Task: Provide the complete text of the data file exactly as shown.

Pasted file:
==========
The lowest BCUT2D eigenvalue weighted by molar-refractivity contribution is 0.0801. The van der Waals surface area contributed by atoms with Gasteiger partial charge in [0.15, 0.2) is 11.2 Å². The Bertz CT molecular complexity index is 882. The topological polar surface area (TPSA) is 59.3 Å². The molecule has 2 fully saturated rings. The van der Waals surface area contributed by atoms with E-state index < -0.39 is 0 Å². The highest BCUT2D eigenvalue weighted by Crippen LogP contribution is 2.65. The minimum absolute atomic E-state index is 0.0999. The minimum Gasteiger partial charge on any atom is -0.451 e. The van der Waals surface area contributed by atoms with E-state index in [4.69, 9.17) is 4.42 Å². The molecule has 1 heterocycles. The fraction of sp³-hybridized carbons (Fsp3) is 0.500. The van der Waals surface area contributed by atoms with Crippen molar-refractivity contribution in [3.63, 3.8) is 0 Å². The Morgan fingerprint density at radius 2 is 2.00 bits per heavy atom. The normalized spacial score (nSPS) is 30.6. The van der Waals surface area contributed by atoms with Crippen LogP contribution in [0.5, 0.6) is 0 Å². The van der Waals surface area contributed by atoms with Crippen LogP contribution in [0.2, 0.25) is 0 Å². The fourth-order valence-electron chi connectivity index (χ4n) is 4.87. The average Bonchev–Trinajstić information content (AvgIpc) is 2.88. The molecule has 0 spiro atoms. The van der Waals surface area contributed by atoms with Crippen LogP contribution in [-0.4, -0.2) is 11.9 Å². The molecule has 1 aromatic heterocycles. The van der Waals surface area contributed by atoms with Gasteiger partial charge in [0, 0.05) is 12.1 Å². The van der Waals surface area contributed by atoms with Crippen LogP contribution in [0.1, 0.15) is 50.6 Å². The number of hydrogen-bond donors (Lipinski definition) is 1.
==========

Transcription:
The lowest BCUT2D eigenvalue weighted by molar-refractivity contribution is 0.0801. The van der Waals surface area contributed by atoms with Gasteiger partial charge in [0.15, 0.2) is 11.2 Å². The Bertz CT molecular complexity index is 882. The topological polar surface area (TPSA) is 59.3 Å². The molecule has 2 fully saturated rings. The van der Waals surface area contributed by atoms with E-state index < -0.39 is 0 Å². The highest BCUT2D eigenvalue weighted by Crippen LogP contribution is 2.65. The minimum absolute atomic E-state index is 0.0999. The minimum Gasteiger partial charge on any atom is -0.451 e. The van der Waals surface area contributed by atoms with E-state index in [4.69, 9.17) is 4.42 Å². The molecule has 1 heterocycles. The fraction of sp³-hybridized carbons (Fsp3) is 0.500. The van der Waals surface area contributed by atoms with Crippen molar-refractivity contribution in [3.63, 3.8) is 0 Å². The Morgan fingerprint density at radius 2 is 2.00 bits per heavy atom. The normalized spacial score (nSPS) is 30.6. The van der Waals surface area contributed by atoms with Crippen LogP contribution in [0.5, 0.6) is 0 Å². The van der Waals surface area contributed by atoms with Crippen LogP contribution in [0.2, 0.25) is 0 Å². The fourth-order valence-electron chi connectivity index (χ4n) is 4.87. The average Bonchev–Trinajstić information content (AvgIpc) is 2.88. The molecule has 0 spiro atoms. The van der Waals surface area contributed by atoms with Crippen LogP contribution in [-0.4, -0.2) is 11.9 Å². The molecule has 1 aromatic heterocycles. The van der Waals surface area contributed by atoms with Gasteiger partial charge in [0, 0.05) is 12.1 Å². The van der Waals surface area contributed by atoms with Crippen LogP contribution in [0.1, 0.15) is 50.6 Å². The number of hydrogen-bond donors (Lipinski definition) is 1.